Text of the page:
Under Western Skies: Nature and History in the American West.
By Donald Worster. New York: Oxford University Press, 1992. Notes. Index. x + 292 pages. $12.95 paper.
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Reviewed by Thomas R. Cox, Professor of History at San Diego State University and author of The Park Builders: A History of State Parks in the Pacific Northwest and other works in environmental history.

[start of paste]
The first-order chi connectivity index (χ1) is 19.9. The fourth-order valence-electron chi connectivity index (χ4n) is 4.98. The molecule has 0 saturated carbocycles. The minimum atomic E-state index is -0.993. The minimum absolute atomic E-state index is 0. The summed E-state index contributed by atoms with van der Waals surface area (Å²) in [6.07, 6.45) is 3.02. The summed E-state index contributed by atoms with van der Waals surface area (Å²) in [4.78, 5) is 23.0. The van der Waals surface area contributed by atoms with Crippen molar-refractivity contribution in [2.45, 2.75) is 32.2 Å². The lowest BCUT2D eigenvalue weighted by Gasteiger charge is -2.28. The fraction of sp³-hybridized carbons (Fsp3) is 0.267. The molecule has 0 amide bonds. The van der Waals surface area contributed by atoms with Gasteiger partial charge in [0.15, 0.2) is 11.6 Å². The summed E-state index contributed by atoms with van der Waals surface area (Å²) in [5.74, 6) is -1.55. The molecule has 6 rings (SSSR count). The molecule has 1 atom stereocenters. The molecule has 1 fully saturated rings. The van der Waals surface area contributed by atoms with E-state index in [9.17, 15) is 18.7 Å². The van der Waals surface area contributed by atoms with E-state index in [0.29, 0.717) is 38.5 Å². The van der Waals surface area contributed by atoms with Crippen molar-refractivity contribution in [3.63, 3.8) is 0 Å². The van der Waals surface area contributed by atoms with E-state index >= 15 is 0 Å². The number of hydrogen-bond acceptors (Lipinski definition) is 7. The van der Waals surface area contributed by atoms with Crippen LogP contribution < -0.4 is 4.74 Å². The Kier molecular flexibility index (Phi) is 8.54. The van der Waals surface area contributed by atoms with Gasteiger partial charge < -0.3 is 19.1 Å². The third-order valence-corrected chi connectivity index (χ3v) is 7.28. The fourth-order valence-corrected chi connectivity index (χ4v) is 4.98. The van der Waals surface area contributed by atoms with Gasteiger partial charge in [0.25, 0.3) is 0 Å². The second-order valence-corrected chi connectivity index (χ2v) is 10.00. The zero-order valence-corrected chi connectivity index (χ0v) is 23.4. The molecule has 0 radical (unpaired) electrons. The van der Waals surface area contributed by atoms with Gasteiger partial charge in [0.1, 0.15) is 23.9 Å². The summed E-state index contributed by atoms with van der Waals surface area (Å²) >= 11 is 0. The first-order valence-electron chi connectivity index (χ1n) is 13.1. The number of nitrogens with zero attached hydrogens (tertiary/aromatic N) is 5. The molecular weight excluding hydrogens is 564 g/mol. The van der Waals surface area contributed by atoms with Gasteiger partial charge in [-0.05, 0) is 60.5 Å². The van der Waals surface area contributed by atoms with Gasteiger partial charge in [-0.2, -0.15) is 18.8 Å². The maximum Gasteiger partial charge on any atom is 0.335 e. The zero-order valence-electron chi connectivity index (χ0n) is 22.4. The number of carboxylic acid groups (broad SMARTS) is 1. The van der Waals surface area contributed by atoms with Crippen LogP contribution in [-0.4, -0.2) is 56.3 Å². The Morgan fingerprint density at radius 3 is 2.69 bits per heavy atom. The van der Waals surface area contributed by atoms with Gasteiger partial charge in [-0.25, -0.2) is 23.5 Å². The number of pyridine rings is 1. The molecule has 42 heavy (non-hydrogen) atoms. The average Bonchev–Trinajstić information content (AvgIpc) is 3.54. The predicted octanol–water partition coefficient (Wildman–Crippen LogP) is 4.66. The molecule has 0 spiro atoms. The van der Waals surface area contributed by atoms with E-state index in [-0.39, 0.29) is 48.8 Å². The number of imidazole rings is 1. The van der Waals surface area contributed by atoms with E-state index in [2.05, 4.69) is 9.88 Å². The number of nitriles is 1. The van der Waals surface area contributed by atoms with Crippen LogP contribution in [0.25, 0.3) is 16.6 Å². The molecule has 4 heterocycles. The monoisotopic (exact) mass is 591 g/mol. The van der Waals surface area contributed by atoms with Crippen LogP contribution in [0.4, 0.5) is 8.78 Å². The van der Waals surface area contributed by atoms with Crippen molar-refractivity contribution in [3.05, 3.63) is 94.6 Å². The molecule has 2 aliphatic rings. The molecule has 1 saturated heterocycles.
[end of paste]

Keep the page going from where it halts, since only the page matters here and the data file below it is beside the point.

Donald Worster is a foremost practitioner of environmental history. Focusing on the history of land use policies and practices, and, in the hands of its more sophisticated practitioners, on the roots of the attitudes and values underlying such use, the field has made remarkable strides in recent years. Under Western Skies, a collection of eleven essays, is a superb introduction to Worster’s important contributions to this development. Throughout, the essays demonstrate the lively style, intellectual imagination, and challenging ideas that are his hallmarks. Nine of the essays have been previously published or given as addresses. The two longest — one on the Sioux-white contest for control of South Dakota’s Black Hills, and the other on the exploitation of Alaska’s mineral (especially oil) resources — are new. Although expressed in a variety of ways, a central theme runs through them all: the traditional history of the American West, which celebrated the subduing of the frontier, needs to be replaced with history that is more self-critical, more humble; we must halt our destructive approaches to the land and learn to live in harmony with it in sustainable ways. This is not history written for narrow specialists, but history written for a wide readership. At times it verges on becoming advocacy literature — a charge that Worster would probably not deny; one suspects that he would simply reply that intelligent advocacy challenging our misuse of the land is long overdue. At times — in his essays on Western agriculture and Alaskan oil, for instance — Worster seems on the verge of launching an all-out assault on capitalism and its spirit of acquisitiveness. This tendency has appeared in some of his other works too, and has led to his being criticized for being possessed, like Karl Marx, by a “narrow materialism.” But a careful reading shows the charge to be a distortion. The basic problem that Worster sees stems not from capitalism but from overblown ideas of humanity’s ability to shape and control the world, ideas rooted, he argues, more in the works of Francis Bacon and John Locke than in the economic order. San Diego goes unmentioned in the pages of this book, and Southern California appears only briefly. But there are essays on the building of Hoover Dam and on irrigation in California, and both in these and in others of his essays San Diegans will readily recognize attitudes and ideas at work that have played a major role in their county and which have served to generate numerous conflicts over public policies regarding development, recreation, land use, and the like. As citizens of the West and of the world, San Diegans could profit from reading these essays. They will at times find Worster s arguments irritating, for he attacks many established assumptions — sacred cows, if you will — but they will also find his essays consistently vivid and intellectually challenging — which is precisely what Worster set out to make them. They are, in other words, not only a “good read,” but also thought provoking. What more could one want? nation.
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